We had the elephants mostly to ourselves for the first little while - no one else had discovered them except a couple of kids from the cricket pitch. As more elephants filed in, more people came with them, until the road was crowded with local kids and tourists. The kids lost no time in working the crowd. One of them pointed at my camera and said “I need that camera.” I had to give him full points for chutzpah.

We’d been planning to meet up with a man named Kuldeep at the Elephant Festival. We’d been in contact with him through couchsurfing.com and he’d invited us to spend Holi with his family. It was beginning to get pretty busy under the VIP canopy at the stadium and I was wondering if we’d be able to find each other. Talking on the phone, we each scanned the crowd for the other. Both of us swore we were standing in the very same place - at the flower-decorated platform where the speaker was going to stand. It took us ages to realize that we were standing with our backs to each other a couple of meters apart. Very embarrassing.

Kuldeep was an enthusiastic and outgoing man who’d shown up with his two kids - a nine-year old girl named Pinky and a five-year old boy named Gunu - and another couchsurfing.com member that he was hosting, a Frenchman named Yannick. We gave up our well-defended seats in the front row to go and sit with Kuldeep and crew, but in the end it didn’t matter, because when the elephants appeared everyone crowded forward to sit in front of the barrier anyway. Politely helpless announcements over the loudspeaker from the MC requesting everyone to please sit down as the people behind couldn’t see went completely unnoticed by the mob.

I counted more than sixty elephants at the Festival. The seven or eight elaborate elephants came first, each announced individually by the master of ceremonies. Each one was ridden by costumed mahouts and escorted by handlers. Behind them came the lesser elephants, bands, folk dancers and other performers. The showpiece elephants were fantastically elaborate - they had brightly-coloured scarves tied to their tusks and wire decorations mounted on the ends, and they were wearing golden headdresses and palanquins. You could hardly tell they were elephants under all the decoration. The whole procession reminded me intensely of a Doctor Seuss illustration - I’m now convinced that Mr. Geisel spent some time in India.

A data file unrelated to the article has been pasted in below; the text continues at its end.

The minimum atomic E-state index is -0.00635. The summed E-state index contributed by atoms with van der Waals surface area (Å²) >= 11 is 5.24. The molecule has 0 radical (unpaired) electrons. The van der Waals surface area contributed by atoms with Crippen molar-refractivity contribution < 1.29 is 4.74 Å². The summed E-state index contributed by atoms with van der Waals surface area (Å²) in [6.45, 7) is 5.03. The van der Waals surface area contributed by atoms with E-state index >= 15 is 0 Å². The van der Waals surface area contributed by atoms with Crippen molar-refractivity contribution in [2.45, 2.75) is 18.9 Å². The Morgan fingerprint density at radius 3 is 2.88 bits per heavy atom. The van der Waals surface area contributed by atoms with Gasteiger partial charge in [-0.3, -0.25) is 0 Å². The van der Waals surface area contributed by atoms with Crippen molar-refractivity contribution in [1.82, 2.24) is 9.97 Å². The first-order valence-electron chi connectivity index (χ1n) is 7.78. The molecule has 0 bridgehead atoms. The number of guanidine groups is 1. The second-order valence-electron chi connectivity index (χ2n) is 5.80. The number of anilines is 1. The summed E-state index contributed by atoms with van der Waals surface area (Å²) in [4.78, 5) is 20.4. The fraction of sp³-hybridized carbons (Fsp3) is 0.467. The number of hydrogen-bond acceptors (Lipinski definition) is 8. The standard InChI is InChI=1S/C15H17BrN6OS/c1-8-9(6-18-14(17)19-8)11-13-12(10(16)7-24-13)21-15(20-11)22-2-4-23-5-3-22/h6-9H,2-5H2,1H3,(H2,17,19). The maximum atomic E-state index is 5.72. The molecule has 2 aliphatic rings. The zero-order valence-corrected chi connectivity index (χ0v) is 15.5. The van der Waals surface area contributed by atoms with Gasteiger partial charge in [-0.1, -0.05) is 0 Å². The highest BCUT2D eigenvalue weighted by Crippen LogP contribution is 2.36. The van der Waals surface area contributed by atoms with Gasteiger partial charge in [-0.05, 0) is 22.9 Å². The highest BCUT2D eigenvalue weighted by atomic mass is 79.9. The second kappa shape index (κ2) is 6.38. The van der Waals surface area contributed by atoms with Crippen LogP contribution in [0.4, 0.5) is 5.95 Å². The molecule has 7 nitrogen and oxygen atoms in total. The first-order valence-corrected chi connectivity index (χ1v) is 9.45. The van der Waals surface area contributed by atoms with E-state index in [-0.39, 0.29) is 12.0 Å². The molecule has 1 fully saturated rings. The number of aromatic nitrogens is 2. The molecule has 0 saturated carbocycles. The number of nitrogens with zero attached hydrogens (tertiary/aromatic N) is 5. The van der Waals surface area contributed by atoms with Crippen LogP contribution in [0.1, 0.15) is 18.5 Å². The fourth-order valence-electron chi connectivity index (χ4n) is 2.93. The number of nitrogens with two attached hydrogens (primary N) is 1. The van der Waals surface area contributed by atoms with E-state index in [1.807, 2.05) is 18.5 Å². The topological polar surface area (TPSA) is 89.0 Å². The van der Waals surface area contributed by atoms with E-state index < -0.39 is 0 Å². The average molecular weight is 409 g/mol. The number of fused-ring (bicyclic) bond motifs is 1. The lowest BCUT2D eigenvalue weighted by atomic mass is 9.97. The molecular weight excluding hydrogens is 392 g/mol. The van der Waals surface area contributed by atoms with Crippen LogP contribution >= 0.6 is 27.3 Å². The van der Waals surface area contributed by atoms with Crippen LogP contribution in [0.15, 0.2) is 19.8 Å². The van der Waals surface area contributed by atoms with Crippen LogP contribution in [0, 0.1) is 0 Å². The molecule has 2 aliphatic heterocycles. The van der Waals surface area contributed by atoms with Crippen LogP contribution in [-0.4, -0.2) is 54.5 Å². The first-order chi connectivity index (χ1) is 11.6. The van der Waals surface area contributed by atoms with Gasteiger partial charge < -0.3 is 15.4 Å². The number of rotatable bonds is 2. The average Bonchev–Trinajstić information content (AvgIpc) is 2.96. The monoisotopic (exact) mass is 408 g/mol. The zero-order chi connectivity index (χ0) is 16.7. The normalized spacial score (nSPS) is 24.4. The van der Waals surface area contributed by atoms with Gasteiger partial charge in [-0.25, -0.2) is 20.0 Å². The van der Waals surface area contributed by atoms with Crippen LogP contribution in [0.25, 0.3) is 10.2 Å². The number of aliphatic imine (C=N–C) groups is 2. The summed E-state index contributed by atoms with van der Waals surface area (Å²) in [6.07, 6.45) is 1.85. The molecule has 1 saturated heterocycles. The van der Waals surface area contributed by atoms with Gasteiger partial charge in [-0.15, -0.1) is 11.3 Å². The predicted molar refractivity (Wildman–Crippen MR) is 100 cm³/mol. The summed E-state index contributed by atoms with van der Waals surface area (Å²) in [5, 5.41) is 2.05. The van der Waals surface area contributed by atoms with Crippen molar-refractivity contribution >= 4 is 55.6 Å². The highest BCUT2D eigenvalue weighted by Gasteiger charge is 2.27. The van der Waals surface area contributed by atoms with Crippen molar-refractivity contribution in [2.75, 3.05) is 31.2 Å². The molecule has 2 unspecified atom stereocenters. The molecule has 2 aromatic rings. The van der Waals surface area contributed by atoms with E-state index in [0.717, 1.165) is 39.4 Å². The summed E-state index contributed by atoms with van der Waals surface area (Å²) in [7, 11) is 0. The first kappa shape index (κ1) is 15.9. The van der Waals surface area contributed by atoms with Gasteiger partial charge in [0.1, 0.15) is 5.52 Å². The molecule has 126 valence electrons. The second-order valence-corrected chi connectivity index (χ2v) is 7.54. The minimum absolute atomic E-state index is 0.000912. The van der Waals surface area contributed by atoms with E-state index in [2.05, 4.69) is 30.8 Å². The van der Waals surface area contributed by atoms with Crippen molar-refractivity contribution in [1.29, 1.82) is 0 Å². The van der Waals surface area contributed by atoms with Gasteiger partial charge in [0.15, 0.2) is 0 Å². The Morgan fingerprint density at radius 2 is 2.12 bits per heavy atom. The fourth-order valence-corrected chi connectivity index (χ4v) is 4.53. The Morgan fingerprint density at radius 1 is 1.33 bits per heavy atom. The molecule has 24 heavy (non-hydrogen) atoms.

After the procession the crowd rushed the barricades and swarmed onto the stadium ground. More furious and useless announcements from the MC followed, asking everyone to please, please return to their seats. There were a hundred cops standing idly by, ostensibly for crowd-control but clearly feeling it wasn’t their responsibility to bother getting involved. The crowd clustered around the elephants and the dancers. I tried to take photos of the elephants, but there were too many people. Kuldeep was the worst offender - he ignored all the pleas to leave the field, sat down with the kids and wouldn’t be moved. Sheryl and I couldn’t be bothered fighting the crowds and figured we could see fine from the sidelines - this got us good seats when the MC finally made the police force the crowds off the field.